When you don’t hear back after an interview, it is tempting to either bury one’s head under the duvet in despair or keep refreshing that email inbox in hopes for some kind of a response. The experience of not receiving a response is very common and shouldn't always be a cause for alarm. It is important to follow-up as getting feedback after an interview is crucial whether you get the job or not.
During the interview
According to legal consultant and communication coach David Parnell, it’s not unreasonable for a candidate to enquire at the close of an interview about when he or she can expect feedback. Just making the enquiry sets up an opportunity to follow up if no feedback comes spontaneously.
If this has not happened, sending a thank you letter to the interview panel can be a great way to stay on the hiring manager’s mind and perhaps can provide you with a time frame.
Should you follow-up after an interview?
If you went through a recruiter, professional agencies will, as a rule, make enquiries routinely on behalf of candidates if feedback isn't freely offered by an employer.
They thrive off such feedback and can play an active role in helping candidates develop winning approaches at interview and gaps in experience for specific roles. Because they’re skilled and experienced professionals, these recruiters aren't interested in clobbering candidates with destructive carping. They’re interested in encouraging and empowering candidates to succeed next time.
For those who want to follow up personally, it’s wise to avoid two common pitfalls: phoning and emailing too much and not phoning and emailing enough.
Being too persistent makes one come across as an irritant while doing nothing gives a “couldn't care less” impression. Set a balanced follow up schedule and stick to it. If feedback still doesn't come, drop it and move on.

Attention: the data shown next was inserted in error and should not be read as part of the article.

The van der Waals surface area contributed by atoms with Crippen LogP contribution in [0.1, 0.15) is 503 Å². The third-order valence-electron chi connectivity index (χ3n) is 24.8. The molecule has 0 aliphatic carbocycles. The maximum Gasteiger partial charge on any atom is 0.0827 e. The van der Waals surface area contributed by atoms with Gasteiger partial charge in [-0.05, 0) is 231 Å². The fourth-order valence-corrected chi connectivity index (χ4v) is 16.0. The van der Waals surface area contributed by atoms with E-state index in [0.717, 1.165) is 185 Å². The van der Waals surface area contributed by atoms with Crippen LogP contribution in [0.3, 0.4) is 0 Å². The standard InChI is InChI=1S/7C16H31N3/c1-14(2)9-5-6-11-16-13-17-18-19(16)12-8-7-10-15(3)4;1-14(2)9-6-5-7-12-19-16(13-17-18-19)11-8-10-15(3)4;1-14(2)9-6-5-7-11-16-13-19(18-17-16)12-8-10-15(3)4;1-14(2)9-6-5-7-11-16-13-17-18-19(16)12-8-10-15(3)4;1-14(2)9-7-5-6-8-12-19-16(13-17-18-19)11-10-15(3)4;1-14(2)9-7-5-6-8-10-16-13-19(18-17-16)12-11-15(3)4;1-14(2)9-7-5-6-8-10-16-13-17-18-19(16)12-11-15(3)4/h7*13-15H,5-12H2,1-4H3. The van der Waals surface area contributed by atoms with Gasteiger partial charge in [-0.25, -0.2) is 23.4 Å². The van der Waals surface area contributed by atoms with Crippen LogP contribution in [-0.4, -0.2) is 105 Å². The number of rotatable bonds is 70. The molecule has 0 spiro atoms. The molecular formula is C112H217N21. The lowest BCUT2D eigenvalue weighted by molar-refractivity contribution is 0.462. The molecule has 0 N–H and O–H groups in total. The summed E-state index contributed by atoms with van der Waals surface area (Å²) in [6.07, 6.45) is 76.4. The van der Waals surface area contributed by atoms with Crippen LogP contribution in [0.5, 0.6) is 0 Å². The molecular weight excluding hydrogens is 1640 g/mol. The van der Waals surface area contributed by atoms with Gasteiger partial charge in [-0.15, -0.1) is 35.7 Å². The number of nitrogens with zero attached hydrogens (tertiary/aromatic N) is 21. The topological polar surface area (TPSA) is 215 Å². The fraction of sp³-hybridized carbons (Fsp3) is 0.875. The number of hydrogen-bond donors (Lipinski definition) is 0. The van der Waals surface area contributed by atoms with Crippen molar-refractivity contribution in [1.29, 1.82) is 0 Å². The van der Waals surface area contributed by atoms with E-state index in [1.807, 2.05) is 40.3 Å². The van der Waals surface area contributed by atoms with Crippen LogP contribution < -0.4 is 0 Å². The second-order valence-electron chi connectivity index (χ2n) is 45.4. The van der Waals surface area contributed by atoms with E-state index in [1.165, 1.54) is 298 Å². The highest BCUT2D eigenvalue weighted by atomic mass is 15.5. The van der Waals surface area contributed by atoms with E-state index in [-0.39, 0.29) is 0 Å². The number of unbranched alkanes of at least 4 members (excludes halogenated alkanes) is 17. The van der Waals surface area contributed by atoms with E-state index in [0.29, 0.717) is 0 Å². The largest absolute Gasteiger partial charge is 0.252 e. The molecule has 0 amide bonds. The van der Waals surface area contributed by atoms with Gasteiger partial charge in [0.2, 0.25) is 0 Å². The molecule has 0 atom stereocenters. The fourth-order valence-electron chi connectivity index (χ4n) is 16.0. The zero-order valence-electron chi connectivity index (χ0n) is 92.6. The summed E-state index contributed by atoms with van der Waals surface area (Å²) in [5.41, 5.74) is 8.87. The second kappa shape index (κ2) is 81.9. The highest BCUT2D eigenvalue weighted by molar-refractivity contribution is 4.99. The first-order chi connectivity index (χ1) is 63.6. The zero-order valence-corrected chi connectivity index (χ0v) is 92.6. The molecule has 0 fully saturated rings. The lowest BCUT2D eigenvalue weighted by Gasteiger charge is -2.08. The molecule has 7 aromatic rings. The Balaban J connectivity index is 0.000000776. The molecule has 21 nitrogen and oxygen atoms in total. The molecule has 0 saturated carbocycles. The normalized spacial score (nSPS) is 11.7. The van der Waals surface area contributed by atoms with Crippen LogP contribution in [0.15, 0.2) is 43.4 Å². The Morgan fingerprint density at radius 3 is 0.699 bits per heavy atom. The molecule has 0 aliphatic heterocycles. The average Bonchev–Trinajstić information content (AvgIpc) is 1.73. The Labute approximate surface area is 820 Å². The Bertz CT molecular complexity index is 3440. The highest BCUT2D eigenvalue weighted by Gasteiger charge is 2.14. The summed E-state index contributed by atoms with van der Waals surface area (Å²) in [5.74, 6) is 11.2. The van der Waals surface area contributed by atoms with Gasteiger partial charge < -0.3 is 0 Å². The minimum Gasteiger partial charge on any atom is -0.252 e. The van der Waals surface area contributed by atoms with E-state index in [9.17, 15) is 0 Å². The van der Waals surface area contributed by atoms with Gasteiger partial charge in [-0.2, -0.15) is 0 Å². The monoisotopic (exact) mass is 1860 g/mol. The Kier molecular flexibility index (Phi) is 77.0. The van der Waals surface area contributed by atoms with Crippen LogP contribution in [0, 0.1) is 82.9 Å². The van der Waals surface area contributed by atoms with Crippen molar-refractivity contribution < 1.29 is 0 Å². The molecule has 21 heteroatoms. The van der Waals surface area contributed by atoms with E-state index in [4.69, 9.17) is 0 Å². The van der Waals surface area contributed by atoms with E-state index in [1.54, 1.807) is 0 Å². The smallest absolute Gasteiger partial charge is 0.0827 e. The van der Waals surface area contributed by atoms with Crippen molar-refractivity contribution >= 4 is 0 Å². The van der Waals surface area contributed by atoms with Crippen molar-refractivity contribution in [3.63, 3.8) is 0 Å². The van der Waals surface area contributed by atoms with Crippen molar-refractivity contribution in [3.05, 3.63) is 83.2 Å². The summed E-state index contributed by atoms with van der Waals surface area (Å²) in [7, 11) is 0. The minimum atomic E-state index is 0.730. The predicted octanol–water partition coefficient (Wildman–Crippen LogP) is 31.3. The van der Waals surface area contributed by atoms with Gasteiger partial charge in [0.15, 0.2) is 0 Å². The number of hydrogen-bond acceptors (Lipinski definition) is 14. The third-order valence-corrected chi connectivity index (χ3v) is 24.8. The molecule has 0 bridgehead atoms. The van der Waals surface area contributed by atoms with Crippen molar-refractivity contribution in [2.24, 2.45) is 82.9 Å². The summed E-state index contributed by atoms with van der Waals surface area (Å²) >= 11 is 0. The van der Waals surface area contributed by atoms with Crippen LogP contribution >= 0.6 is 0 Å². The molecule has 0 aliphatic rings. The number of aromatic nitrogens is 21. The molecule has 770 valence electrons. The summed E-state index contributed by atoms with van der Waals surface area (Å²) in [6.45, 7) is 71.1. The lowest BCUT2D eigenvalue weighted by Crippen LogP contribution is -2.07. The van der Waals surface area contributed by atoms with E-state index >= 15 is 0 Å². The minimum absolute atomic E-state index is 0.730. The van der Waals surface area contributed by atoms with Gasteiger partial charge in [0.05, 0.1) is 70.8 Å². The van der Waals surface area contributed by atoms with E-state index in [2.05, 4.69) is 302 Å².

"professionalism will almost certainly be remembered but so will a reputation for desperation or rudeness"
Mind your manners
It may seem obvious, but be gracious. Badly worded or terse emails, querulous, badgering phone calls and impatience will more likely burn bridges than build them. A candidate’s level of tact and professionalism while handling setbacks will almost certainly be remembered but so will a reputation for desperation or rudeness.
Watch out for connections with people who already work for the firm by regularly checking social media like LinkedIn, Twitter or Facebook: try to solicit an endorsement, or at least try to discover something about where the hiring process has got to.
Above all, don’t underestimate the value of getting feedback from a professional recruiter. Sometimes, you can be helped to stop banging your head against an unwelcoming door. If an employer consistently neglects feedback to candidates, do you really want to work in such an environment? Use your recruiter’s experience.
What to remember
Employers direct most of their efforts towards ensuring that successful candidates get feedback Sometimes this means that those who have had the misfortune to just miss out at interview need to pursue their own lines of enquiry in order the get useful feedback.
Remember, it doesn't matter whether applicants have pursued receptionist jobs or data analyst jobs, secretarial jobs or marketing executive jobs, everyone needs and deserves feedback – even negative feedback.
To do better next time, a candidate needs to establish how they can improve their interview technique. Sometimes bad news is good news – everyone can learn from their mistakes and slip-ups.